'Time flew!'

I think we had four or five sittings, disrupted by the pandemic. We had one or two sittings before, then there was a big pause. Each sitting was two to three hours, something like that. Time flew! Alastair made me feel very relaxed. He didn't mind me speaking to people, so people would walk past and have a little chat and have a look. I think I only did one session standing up because standing up for two or three hours was quite hard. The rest of it, like my face and head, was done with me sitting, which made it easier. There were bits when he'd say, “Right, you need to keep absolutely still”, or “Get your mouth how you want it to be and then keep it like that.”

He's such a nice man and so easy to talk to and very interesting. He talked a bit about portraits, his thoughts on how he portrays people, who he finds interesting to paint and who he doesn't, and what are the best bits. We didn't really talk about psychiatry. We talked more about life. 

I thought it would be a horrible experience, but it was a nice one.

Alastair Adams reflecting on the portrait

My portraits are flagging where the sitters currently are. As with my Blair portrait, the “No Surrender” one. It's kind of: What's next?  

Wendy’s portrait was tricky because lockdown came along and changed everything. The sittings were quite fragmented and over an awfully long time, and when you got back to it, you were looking to try and find some new kind of context.  

A contemporary College

I liked the idea of Wendy looking out on the street with natural lighting. I like having graphics in the background and I like playing around with different surfaces and layers because they're the contemporary materials that reflect modern institutions. I think back to leather chairs and wood panelling; they're great surfaces to paint, but they really can date the subject you're painting. As a result, people kind of look at the portrait and go: “It's one of those portraits”, and it sort of then gets joined with reinforcing some sort of hierarchy, the kind of thing whereby these people look down on you and you look up at them. But when you're bringing in the street and you're bringing in this glass and these graphics and things like that, it's very much more the contemporary surfaces of institutions. The Royal College of Psychiatrists is quite out facing so it's joined with the people on the street. And the characters ended up turning up with masks on, so it was like: OK, well that's part of where we’re at now. So that of course had to go in.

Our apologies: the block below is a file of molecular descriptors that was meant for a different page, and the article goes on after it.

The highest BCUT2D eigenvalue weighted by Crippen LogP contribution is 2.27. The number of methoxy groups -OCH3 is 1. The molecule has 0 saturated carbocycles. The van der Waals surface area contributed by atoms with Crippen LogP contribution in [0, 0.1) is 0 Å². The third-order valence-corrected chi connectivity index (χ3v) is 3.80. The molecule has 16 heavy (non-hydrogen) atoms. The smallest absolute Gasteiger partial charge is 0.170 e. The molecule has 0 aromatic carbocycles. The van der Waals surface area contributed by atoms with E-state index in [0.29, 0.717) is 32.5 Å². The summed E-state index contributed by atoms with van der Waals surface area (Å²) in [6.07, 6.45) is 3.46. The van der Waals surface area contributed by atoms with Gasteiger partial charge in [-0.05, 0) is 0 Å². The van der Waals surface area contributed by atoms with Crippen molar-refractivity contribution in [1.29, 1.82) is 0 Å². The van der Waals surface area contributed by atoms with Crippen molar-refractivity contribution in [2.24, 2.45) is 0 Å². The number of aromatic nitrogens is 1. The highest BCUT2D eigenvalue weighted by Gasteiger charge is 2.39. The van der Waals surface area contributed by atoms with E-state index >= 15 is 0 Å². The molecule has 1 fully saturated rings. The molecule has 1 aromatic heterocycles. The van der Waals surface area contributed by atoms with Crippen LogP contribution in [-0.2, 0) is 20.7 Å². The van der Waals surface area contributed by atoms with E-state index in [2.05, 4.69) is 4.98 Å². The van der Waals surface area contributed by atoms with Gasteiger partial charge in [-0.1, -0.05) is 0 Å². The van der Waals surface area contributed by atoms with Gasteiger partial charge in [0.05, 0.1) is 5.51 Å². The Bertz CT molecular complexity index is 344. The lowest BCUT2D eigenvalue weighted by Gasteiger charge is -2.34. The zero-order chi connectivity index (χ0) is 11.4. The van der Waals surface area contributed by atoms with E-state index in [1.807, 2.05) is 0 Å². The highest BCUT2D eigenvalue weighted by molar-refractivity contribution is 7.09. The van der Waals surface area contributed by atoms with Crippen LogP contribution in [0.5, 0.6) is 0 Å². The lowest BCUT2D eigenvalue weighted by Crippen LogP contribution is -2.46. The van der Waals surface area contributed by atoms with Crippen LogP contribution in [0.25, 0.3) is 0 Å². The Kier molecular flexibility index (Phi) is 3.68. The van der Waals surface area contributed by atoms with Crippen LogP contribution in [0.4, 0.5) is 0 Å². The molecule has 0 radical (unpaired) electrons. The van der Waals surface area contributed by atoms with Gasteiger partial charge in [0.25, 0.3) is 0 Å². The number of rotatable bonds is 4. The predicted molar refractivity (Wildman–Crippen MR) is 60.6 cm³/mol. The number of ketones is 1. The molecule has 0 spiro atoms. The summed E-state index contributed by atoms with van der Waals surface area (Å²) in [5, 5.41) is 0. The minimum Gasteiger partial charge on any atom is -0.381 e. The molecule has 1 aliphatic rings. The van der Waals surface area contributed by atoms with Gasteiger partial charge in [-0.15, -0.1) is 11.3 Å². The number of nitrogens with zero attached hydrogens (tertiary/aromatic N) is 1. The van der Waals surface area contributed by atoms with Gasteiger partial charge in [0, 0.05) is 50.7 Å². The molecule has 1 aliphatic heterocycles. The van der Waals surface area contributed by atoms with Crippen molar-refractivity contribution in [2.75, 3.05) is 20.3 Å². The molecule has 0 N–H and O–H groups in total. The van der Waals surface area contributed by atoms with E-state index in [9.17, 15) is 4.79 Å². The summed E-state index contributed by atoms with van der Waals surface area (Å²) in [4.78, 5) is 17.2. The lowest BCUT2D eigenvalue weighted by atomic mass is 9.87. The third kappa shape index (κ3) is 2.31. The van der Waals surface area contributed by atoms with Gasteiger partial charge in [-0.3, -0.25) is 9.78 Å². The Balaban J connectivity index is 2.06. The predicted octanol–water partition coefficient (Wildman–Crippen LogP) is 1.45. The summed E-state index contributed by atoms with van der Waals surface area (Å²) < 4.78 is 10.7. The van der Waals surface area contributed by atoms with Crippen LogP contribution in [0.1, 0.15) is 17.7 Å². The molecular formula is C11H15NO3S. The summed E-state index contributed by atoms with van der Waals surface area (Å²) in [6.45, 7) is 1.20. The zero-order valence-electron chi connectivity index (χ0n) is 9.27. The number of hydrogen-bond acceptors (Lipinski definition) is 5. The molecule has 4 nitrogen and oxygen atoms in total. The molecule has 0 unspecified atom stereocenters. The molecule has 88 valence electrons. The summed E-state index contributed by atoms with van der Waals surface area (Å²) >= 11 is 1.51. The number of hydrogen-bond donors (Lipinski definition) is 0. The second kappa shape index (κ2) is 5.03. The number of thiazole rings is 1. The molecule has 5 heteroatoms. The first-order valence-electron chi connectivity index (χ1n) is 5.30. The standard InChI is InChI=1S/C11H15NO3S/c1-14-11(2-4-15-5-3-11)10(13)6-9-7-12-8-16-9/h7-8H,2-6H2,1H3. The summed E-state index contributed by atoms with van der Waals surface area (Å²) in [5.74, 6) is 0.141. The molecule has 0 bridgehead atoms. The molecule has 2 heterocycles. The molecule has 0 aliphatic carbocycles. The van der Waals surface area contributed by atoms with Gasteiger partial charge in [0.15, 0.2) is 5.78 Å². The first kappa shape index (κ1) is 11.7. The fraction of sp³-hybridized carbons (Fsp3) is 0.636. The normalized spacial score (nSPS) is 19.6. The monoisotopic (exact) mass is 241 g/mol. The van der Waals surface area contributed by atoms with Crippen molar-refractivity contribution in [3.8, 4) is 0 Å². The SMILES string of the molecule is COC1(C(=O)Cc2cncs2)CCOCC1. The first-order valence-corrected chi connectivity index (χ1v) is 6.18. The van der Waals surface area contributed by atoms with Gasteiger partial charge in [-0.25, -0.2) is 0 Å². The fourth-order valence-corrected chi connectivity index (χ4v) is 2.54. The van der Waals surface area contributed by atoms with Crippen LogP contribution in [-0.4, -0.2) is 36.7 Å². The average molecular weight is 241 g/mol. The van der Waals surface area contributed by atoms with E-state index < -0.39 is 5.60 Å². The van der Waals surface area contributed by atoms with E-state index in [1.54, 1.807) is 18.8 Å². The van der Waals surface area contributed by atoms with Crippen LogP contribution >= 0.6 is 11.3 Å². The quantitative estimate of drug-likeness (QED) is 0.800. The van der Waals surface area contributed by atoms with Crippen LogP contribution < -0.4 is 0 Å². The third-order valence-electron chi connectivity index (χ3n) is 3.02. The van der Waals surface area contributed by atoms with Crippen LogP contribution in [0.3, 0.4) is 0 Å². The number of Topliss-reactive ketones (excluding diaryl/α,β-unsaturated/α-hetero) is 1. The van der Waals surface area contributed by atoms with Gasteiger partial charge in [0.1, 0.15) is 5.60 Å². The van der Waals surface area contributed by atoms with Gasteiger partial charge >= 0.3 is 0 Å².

What I quite like doing is to put the hard and the soft together: you've got the hard of the graphics and the lines and the layering in the background. You've also got the light falling on the surfaces, of Wendy’s hands and her face and her top as well. 

The person inside

I like painting shirts because it's the person inside something. Clothes are good because they reflect the character of the person. Sometimes I've done portraits of people in the military and there's an awful lot of putting the tunic down and straightening the buttons and all of those kinds of things: you could be as straight laced and professional as you like. You still gotta stick a human in the uniform and it's going to start creasing and offending someone.

Wendy’s wearing the chain: you've got a woman wearing the traditional symbol. I’m quite often faced with this in my portraits. Does the chain make you look dated or old school, or does it reinvent the hierarchy, which says: actually the hierarchy has got women in it. That is quite a strong statement to be making. Gosh, when you think about diversity, it's enough in portraits for diversity of the subjects to be a woman, rather than just a white man. I think what you want to do is really embrace it and say, OK, this is the new tradition with a woman in the role.